Kimberly Diei is a second-year doctoral student at the University of Tennessee Health Science Center College of Pharmacy. She has twice been investigated by her program’s Professional Conduct Committee because of allegations that her personal social media activity was too “crude,” “vulgar,” and “sexual.” Diei enjoys commenting on topics of interest to her and other young, black social media users, occasionally using profanity and freely expressing her views about sexuality. But what a young woman says about sex on social media has nothing to do with her ability to be a pharmacist.
Although Diei does not identify herself as a student at the College of Pharmacy or indicate any association with the university in any of her posts, the Committee alleged that Diei’s posts were unprofessional and violated the College’s “Standards for Student Professionalism Conduct.” The professionalism standards were never provided to Diei, nor are they available online. After its second investigation, the Committee voted to expel Diei from the College of Pharmacy. Although the expulsion was overturned after FIRE intervened, the Committee’s actions have forced Diei to self-censor her social media content every single day out of fear she will be disciplined again.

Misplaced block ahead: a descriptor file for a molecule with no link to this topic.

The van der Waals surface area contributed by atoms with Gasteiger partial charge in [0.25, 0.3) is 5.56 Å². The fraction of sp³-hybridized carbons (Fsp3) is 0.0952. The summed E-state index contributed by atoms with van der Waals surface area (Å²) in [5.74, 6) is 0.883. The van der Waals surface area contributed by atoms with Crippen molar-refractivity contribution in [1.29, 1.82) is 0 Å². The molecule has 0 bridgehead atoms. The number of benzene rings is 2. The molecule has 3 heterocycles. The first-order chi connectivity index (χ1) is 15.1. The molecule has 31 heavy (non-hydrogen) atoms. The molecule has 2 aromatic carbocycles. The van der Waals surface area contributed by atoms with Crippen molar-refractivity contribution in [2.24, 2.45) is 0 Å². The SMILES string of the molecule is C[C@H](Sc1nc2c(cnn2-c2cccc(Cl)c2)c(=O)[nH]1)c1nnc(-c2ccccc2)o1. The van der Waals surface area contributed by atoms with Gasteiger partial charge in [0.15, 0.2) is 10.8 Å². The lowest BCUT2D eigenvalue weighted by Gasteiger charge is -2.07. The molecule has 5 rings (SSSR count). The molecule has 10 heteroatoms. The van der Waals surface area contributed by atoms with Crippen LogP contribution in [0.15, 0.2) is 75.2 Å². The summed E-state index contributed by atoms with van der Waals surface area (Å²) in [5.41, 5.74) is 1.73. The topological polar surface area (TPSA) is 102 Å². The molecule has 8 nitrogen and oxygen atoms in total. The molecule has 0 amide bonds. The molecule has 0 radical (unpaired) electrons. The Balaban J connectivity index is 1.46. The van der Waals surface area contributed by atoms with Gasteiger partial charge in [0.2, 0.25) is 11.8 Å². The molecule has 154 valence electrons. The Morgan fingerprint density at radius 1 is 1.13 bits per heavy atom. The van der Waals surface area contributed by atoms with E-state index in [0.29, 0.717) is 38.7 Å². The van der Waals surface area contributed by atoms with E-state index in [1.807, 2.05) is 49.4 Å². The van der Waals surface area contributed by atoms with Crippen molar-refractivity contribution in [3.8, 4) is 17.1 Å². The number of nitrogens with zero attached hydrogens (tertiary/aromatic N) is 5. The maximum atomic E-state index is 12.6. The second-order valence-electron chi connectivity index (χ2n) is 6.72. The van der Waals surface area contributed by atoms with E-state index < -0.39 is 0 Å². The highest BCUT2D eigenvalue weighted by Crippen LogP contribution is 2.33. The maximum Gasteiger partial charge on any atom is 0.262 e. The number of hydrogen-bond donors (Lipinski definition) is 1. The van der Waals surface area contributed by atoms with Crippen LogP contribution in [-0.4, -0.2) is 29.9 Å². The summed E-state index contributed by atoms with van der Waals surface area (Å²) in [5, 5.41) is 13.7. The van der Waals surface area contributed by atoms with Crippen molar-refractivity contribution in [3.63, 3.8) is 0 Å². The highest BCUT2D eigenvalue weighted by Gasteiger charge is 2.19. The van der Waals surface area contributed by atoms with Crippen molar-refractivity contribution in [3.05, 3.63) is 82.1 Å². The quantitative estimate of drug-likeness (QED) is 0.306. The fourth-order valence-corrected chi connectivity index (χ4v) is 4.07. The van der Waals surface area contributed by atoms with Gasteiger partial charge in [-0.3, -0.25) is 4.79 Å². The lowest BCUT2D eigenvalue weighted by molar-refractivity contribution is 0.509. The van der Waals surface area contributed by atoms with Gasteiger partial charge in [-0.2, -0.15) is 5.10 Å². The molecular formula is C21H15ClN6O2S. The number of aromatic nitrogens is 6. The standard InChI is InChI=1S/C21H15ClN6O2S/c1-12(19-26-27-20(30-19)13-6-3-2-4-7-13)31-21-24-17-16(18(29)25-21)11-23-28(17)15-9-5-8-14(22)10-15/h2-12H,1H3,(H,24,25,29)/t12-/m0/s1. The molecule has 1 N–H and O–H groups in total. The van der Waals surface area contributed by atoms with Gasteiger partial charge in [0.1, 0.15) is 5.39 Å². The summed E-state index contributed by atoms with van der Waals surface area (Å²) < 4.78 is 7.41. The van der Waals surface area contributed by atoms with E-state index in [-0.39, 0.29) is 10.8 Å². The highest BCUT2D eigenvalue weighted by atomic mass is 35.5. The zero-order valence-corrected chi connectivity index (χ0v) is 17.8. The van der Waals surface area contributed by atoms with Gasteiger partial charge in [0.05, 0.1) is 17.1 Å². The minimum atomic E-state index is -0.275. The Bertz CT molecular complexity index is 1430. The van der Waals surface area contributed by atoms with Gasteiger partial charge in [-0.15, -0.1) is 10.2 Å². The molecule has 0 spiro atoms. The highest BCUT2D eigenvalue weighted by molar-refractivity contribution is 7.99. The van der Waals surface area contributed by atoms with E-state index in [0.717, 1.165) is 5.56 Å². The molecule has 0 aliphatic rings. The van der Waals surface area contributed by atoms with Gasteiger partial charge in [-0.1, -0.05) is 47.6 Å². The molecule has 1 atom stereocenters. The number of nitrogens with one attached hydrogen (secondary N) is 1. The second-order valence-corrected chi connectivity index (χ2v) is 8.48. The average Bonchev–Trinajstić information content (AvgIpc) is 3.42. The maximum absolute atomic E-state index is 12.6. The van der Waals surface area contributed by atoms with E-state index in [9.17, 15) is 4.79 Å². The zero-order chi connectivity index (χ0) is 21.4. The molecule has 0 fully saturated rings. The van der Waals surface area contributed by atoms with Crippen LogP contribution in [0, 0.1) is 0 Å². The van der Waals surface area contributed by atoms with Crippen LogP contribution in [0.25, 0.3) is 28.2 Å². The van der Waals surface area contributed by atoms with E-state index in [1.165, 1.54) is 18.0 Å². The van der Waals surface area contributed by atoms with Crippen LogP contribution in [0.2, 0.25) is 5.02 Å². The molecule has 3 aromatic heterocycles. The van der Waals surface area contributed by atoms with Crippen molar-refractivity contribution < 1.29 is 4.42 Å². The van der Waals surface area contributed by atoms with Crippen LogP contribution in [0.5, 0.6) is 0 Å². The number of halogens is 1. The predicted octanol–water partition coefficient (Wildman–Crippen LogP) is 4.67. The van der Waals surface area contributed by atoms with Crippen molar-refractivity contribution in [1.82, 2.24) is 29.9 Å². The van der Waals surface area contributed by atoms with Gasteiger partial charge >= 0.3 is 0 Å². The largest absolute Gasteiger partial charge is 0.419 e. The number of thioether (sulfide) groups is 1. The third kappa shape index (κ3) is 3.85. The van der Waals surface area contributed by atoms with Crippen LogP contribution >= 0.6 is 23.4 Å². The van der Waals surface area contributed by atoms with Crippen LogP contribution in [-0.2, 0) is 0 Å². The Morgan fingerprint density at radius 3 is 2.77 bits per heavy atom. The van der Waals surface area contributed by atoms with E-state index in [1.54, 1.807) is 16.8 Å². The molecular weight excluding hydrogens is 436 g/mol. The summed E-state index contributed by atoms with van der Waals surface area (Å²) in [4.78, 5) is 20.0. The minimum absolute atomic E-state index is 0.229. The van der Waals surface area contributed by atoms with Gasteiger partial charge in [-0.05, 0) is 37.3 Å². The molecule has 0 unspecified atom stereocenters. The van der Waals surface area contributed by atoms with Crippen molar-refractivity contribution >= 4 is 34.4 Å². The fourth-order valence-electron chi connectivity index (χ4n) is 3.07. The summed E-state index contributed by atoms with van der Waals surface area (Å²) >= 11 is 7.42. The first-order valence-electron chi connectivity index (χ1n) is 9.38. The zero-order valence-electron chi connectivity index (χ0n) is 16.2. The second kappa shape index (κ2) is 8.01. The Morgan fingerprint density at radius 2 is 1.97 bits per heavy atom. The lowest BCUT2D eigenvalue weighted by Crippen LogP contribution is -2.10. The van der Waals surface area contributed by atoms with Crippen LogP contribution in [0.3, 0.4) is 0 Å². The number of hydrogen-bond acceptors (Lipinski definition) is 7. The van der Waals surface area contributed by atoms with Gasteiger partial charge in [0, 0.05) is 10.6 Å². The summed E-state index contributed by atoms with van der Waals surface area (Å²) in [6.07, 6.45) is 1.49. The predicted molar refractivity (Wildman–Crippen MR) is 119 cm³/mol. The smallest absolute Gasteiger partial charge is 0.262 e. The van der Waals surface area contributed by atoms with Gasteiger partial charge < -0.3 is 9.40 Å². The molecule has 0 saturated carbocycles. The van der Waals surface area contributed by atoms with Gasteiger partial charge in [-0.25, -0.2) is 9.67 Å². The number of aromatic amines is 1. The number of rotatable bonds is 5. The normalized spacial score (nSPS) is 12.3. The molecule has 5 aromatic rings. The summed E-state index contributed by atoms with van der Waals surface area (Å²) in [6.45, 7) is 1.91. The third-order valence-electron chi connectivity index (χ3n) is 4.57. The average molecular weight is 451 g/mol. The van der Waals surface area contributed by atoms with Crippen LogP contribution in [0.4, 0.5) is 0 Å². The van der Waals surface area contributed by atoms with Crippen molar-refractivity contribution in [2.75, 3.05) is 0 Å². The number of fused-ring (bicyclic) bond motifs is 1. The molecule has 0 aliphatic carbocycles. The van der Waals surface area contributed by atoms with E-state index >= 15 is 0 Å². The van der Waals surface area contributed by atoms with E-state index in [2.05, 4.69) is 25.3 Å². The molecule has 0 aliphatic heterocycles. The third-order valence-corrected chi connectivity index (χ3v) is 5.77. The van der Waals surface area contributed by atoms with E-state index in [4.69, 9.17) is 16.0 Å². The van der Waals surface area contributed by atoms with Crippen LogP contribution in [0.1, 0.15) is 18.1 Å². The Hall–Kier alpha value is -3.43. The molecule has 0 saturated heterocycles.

On February 3, 2021, Diei — represented by FIRE — sued University officials challenging the College of Pharmacy’s vague professionalism policies as well as the university’s disciplinary actions against her for her constitutionally-protected expression. Diei’s lawsuit will remind the University of Tennessee of these important principles and ensure that Diei and her classmates no longer face this unconstitutional threat that their expression on personal social media will endanger their education.